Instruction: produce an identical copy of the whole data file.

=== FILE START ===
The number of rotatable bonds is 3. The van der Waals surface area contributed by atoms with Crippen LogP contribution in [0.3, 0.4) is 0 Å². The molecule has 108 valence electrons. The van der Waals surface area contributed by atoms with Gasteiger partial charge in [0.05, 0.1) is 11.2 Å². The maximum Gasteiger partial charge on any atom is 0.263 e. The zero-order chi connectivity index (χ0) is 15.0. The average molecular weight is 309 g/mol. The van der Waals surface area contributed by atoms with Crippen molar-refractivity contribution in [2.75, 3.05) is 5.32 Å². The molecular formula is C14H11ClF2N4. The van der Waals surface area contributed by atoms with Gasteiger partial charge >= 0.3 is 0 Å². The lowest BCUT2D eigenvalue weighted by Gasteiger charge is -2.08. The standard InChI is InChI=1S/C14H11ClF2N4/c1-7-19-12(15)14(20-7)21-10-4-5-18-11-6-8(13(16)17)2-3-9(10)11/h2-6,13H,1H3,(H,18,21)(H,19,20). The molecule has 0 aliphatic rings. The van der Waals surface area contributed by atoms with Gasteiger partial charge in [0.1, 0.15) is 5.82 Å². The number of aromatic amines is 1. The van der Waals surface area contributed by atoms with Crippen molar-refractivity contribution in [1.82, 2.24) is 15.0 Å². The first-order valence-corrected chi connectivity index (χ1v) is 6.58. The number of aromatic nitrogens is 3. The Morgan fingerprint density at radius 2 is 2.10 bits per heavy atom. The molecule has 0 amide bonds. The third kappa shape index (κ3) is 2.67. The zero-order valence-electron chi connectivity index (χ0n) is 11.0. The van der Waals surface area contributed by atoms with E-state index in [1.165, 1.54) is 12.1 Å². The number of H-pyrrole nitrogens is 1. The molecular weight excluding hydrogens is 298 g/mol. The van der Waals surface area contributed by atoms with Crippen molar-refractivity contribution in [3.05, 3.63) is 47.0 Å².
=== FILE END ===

The number of rotatable bonds is 3. The van der Waals surface area contributed by atoms with Crippen LogP contribution in [0.3, 0.4) is 0 Å². The molecule has 108 valence electrons. The van der Waals surface area contributed by atoms with Gasteiger partial charge in [0.05, 0.1) is 11.2 Å². The maximum Gasteiger partial charge on any atom is 0.263 e. The zero-order chi connectivity index (χ0) is 15.0. The average molecular weight is 309 g/mol. The van der Waals surface area contributed by atoms with Crippen molar-refractivity contribution in [2.75, 3.05) is 5.32 Å². The molecular formula is C14H11ClF2N4. The van der Waals surface area contributed by atoms with Gasteiger partial charge >= 0.3 is 0 Å². The lowest BCUT2D eigenvalue weighted by Gasteiger charge is -2.08. The standard InChI is InChI=1S/C14H11ClF2N4/c1-7-19-12(15)14(20-7)21-10-4-5-18-11-6-8(13(16)17)2-3-9(10)11/h2-6,13H,1H3,(H,18,21)(H,19,20). The molecule has 0 aliphatic rings. The van der Waals surface area contributed by atoms with Gasteiger partial charge in [0.1, 0.15) is 5.82 Å². The number of aromatic amines is 1. The van der Waals surface area contributed by atoms with Crippen molar-refractivity contribution in [1.82, 2.24) is 15.0 Å². The first-order valence-corrected chi connectivity index (χ1v) is 6.58. The number of aromatic nitrogens is 3. The Morgan fingerprint density at radius 2 is 2.10 bits per heavy atom. The molecule has 0 amide bonds. The third kappa shape index (κ3) is 2.67. The zero-order valence-electron chi connectivity index (χ0n) is 11.0. The van der Waals surface area contributed by atoms with E-state index in [1.165, 1.54) is 12.1 Å². The number of H-pyrrole nitrogens is 1. The molecular weight excluding hydrogens is 298 g/mol. The van der Waals surface area contributed by atoms with Crippen molar-refractivity contribution in [3.05, 3.63) is 47.0 Å².